The Shepherd’s Life: A Tale of the Lake District, represents a continuation of the revival of the pastoral genre, which was reinvigorated last year with the phenomenal success of Helen Macdonald’s excellent memoir H is for Hawk.
Primarily the comparison between The Shepherd’s Life and H is for Hawk is what drew me to Rebanks’ superb recollection of life rearing sheep in the Lake District. The books have been heavily compared and Macdonald is even quoted on the back cover of my copy.
Don’t get me wrong, the two books are fairly dissimilar. The subject matters differ greatly and there is a certain arrogance to Rebanks’s prose which contrasts with the self-deprication and uncertainty of Macdonald’s. However, there is a shared connection: the love of their landscape and the animals they rear on it.
Rebanks’ book focuses on his fascinating life as a shepherd working on the fells of the Lake District, interspersed with aspects of his life outside of his work, his Oxford education and his family, which forms an intrinsic part of the narrative. Split between the four sessions, spring, summer, autumn and winter, the book charts both the farming calendar and his family’s progression, from the days of his beloved Grandfather, to his dad taking over the farm, through to teaching his young children the traditional ways that are still used to farm the fells.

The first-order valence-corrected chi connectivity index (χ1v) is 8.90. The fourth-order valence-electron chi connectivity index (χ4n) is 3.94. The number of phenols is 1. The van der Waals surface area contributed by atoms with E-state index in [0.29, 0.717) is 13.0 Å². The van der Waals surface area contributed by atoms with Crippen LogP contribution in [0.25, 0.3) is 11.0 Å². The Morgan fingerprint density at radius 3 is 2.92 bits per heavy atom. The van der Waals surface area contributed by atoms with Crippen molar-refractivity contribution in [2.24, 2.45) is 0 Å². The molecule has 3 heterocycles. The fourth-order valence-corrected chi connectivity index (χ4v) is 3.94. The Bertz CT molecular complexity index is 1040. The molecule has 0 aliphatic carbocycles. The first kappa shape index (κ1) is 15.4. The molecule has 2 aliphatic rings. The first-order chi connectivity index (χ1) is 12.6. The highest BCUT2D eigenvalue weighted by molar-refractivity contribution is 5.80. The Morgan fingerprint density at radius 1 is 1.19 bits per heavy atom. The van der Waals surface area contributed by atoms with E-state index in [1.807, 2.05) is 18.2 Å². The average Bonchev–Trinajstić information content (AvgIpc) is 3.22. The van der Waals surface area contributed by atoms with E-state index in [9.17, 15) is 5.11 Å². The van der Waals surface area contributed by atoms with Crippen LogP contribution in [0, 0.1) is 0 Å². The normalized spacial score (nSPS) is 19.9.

As someone who grew up, for the most part (both in the sense that I didn’t live there all my life, and also am yet to fully grow up) in rural Dorset, I feel a certain empathy for the way Rebanks talks about the land he loves and the history of it. Rich history is a key part of rural communities and reading someone recount this with such vigour and overall understanding is a true pleasure. Rebanks’s passion, both for his animals and his land, is evident throughout the book, and enhances the brilliant narrative and strong, almost lyrical descriptions that at times make the book read like an extended poem.
Overall, this book is a real antidote to the excesses of modern life- escaping modern technology as much as they can, and avoiding mention of anything they cannot escape, the book highlights the traditions and evolutions of a landscape which is a central part of Britain’s rural heritage. A must read for anyone with a desk job looking for an intelligent and often witty insight into a world that seems so very far removed from their own.